Gajdusek, Daniel Carleton

Gajdusek, Daniel Carleton

(gīd`əshĕk'), 1923–2008, American virologist, b. Yonkers, N.Y., grad. Univ. of Rochester; M.D. Harvard, 1945. He worked in the United States, Iran, Australia, and Pacific Islands studying infectious diseases, especially prionprion
, abnormal form of a protein found in mammals, now generally believed to cause a group of diseases known as prion diseases or transmissible spongiform encephalopathies, which are rare progressive degenerative neurological disorders.
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 diseases and, in particular, kuru, a brain disease caused by prions and spread among the Fore people of New Guinea by ritual cannibalism. In 1958 he joined the National Institutes of Health, where he conducted research and headed (1970–97) the brain studies laboratory of the National Institute of Neurological Disease and Stroke. In 1976 he shared the Nobel Prize in Physiology or Medicine with Baruch S. BlumbergBlumberg, Baruch Samuel,
1925–2011, American biochemist and medical anthropologist, b. Brooklyn, N.Y., B.S. Union College, Schenectady, N.Y., 1946, M.D. Columbia, 1951, Ph.D. Oxford, 1957. From 1957 to 1964 he worked at the National Institutes of Health.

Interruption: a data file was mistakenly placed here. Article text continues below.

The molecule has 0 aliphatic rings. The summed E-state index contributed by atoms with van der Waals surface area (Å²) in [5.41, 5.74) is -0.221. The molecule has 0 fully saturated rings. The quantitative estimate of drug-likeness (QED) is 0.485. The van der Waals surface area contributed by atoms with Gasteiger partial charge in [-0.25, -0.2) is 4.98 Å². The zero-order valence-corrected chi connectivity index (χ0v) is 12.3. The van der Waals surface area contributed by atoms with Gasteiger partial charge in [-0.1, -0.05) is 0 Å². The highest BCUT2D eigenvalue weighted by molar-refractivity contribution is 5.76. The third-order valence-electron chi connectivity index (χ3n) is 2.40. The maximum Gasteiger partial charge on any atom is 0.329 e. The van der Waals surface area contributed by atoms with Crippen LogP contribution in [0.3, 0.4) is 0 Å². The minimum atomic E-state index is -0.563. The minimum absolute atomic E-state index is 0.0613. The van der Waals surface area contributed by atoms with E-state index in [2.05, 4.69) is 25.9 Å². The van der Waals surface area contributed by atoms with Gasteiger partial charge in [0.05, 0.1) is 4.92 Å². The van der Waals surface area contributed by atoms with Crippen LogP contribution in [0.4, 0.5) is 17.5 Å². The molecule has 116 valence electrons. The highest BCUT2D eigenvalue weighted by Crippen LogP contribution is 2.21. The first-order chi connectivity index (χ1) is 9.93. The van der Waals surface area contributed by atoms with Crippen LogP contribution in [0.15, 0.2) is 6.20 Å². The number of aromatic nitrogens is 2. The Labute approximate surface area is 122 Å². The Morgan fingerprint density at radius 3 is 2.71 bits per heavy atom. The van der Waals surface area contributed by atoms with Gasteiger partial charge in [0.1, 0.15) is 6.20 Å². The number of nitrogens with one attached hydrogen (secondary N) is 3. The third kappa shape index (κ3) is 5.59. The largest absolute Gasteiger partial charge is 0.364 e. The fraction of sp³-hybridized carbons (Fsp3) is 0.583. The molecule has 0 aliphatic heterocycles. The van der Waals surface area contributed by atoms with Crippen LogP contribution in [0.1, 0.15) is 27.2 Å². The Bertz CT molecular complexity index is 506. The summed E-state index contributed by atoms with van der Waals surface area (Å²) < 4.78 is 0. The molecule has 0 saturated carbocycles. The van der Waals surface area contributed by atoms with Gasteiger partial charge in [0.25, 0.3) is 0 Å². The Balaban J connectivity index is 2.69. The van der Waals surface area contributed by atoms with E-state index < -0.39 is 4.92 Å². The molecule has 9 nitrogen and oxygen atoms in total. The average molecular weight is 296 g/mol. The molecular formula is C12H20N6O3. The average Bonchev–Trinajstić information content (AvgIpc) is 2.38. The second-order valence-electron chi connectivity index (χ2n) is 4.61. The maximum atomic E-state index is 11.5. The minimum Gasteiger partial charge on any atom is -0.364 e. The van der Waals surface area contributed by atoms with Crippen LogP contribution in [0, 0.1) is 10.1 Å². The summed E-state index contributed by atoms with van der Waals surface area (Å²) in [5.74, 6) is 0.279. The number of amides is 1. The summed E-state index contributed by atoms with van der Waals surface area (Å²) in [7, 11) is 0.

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Bibliography

See R. Klitzman, The Trembling Mountain (1998).

Gajdusek, Daniel Carleton

 

Born Sept. 9, 1923, in Yonkers, N. Y. American physician.

Gajdusek graduated from the medical department of the University of Rochester in 1943 and studied at Harvard University from 1949 to 1952. He worked at the Pasteur Institute in Tehran in 1954 and at the Walter and Eliza Hall Institute of Medical Research in Melbourne, Australia, from 1955 to 1957. He began working at the National Institute of Neurological Diseases and Stroke of the US National Institutes of Health, in Bethesda, Md., in 1958.

Gajdusek’s main works deal with pediatrics, genetics, and human evolution in isolated populations. He has also studied the pathophysiology of autoimmune diseases and degenerative diseases of the nervous system. His study of kuru disease, caused by a rampant virus infection in New Guinea, served as the basis for the modern study of slow virus infections.

Gajdusek was awarded the Nobel Prize in 1976.

WORKS

Acute Infections, Hemorrhagic Fevers and Mycotoxicoses in the Union of Soviet Socialist Republics. Washington, 1953.
Slow, Latent and Temperate Virus Infections. [Washington] 1965. (Coauthor.)